I know the title sounds scary but don’t panic. Let me explain everything to you.
In my first blog, I want to touch upon a matter which concerns me the most — cancel culture. We all have heard about it but what exactly does it stand for?
‘Cancel culture refers to the popular practice of withdrawing support for public figures and companies after they have done or said something considered objectionable or offensive. Cancel culture is generally discussed as being performed on social media in the form of group shaming’. Ideally, this concept is designed for peaceful and rapid advancement of the human kind. Nevertheless, it has transformed into a toxic trend and here’s why.
It leaves no room for people to learn, grow and improve.
It is a common understanding that mistakes are learning experiences. However, cancel culture does not correspond to the above.
As an example, we can delve into the case of Matt Damon’s cancellation. The actor confessed in an interview with the Sunday Times of London that he has been using the ‘f-slur’ for homosexuals before his daughter would make him quit. Although the problem seems to be over already (with him publicly addressing his support for the LGBTQ+ community), society does not appear to support him anymore.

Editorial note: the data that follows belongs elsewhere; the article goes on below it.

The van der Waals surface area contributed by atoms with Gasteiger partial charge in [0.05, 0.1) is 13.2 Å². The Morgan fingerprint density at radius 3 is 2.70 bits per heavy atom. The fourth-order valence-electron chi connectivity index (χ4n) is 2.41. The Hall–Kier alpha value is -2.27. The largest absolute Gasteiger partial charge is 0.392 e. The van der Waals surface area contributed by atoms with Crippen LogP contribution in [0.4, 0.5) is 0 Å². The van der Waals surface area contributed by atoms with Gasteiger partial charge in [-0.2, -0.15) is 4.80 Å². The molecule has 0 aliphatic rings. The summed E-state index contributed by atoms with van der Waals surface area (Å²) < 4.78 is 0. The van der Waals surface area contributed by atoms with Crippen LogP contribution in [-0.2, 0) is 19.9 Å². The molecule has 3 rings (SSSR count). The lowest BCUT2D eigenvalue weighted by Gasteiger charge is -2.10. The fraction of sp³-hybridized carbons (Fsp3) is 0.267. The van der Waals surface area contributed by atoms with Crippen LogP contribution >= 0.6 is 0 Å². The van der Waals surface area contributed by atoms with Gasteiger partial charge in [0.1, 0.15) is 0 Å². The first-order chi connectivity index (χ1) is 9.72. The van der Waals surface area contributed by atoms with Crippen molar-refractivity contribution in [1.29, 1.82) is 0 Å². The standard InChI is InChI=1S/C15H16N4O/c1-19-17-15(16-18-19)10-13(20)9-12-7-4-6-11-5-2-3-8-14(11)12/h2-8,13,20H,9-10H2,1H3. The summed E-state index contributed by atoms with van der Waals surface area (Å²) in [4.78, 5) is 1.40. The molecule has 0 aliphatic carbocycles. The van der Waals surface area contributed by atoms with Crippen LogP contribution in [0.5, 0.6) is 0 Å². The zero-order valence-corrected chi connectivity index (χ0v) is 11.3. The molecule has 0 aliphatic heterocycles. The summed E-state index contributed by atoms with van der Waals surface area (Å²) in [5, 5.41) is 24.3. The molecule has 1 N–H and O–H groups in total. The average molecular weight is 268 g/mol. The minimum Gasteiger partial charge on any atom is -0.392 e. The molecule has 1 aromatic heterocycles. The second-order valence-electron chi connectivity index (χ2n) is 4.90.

Sometimes it’s simply wrong
Yes, sometimes it is just a rumour and/or a lack of information. Some of you might be familiar with the drama between Taylor Swift, Kim Kardashian and Kanye West. Long story short Kardashian accused Swift for lying. This resulted with Swift being bullied and harassed online by thousands of people. It was only four years later, when public found out that Taylor was actually innocent.
It deprives people of having own opinions
I first got disturbed by cancel culture in 2020. I remember spending a lot of time on social media during the first lockdown and being surprised by the amount of public judgement I witnessed on a daily basis. Every now and then I would come across with hate posts. Later on, I got blocked by one of my Instagram followers for disagreeing with their personal opinion. That was a point when I started to develop a fear of sharing my own thoughts and doubting whether my opinions are valid or not.
The truth is that cancel culture affects our psychology. It generates a strong insecurity of social sharing in us. We tend to overthink and assume that our ideas are not worthy of expressing.
The trend has gone too far. Cancel culture became a normalised and discreet way for people to judge and shame others. We should stop calling out each other and instead try to understand and respect one another.
I would like to wrap up this blog with Billie Eilish’s short movie called NOT MY RESPONSIBILITY. The young artist poetically speaks out about her own experiences and points out to the almost paradoxical aspects of shaming taking place on social media.
P.S. Make sure to pay attention to the lyrics as you’re watching.